[¶10] The lieutenant governor raises three arguments in his petition. First, he contends that the district court did not have jurisdiction to adjudicate Mr. Dyer's petition due to a lack of standing. Second, the lieutenant governor alleges that Mr. Dyer's challenge did not meet the statutory requirement for election contests because the lieutenant governor reads the statute to " require proof" of a different result " if you added or subtracted the actual votes." He asserts that because the district court could not determine for whom the erroneous votes were cast, there is no proof that the illegal votes would have changed the result. Thus, in the absence of a final determination that Mr. Dyer would have won, he argues that there can be no valid contest of the election and the district court had no basis to issue its
order. Third, the lieutenant governor argues that the district court acted outside its powers when it ordered the clerk's office to hold a new election.
[¶11] On September 3, 2014, Judge Laycock filed a response to the lieutenant governor asking this court to affirm the district court order. The response asserts that the district court had jurisdiction below and that it properly set aside and ordered a new election.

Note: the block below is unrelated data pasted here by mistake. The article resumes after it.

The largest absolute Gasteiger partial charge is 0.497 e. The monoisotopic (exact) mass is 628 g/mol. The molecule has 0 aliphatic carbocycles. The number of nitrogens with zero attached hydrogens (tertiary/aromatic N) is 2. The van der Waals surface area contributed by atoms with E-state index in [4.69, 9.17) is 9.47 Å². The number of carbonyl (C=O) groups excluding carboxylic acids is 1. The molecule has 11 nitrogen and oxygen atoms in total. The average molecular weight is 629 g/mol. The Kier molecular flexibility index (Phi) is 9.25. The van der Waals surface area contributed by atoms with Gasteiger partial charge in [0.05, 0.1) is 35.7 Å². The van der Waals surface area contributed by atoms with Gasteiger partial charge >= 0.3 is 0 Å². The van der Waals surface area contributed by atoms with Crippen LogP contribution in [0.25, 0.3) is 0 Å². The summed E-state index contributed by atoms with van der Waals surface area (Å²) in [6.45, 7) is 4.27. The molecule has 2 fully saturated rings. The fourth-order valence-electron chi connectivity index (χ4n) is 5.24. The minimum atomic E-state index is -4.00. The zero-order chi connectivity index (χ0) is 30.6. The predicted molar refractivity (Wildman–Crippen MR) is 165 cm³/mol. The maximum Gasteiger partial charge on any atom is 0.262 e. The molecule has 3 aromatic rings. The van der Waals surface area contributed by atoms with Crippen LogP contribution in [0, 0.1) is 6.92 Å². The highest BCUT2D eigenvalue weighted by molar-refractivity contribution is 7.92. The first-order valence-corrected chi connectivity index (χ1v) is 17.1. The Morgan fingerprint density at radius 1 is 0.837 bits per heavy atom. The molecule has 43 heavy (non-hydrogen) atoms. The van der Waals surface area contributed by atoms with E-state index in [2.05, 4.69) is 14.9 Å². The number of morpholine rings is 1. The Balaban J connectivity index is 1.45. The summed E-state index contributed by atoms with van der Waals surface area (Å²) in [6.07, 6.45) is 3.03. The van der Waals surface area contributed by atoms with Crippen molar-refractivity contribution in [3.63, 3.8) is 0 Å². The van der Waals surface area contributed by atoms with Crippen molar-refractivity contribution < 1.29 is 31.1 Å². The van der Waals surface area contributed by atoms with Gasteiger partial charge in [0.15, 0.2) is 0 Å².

[¶12] Mr. Dyer also filed a response and opposition to the lieutenant governor as a real party in interest. Mr. Dyer argues that he had standing because he was not required to name the county clerk as a party to the action below. Additionally, he asserts that the lieutenant governor is not an appropriate party to file a writ in this matter because his role as chief election officer is purely supervisory. He further argues that the lieutenant governor's filing of the petition amounts to improper advocacy on the part of Mr. Withers's candidacy.
[¶13] Millard County and the Millard County Clerk also entered the fray, agreeing with the lieutenant governor's petition that the...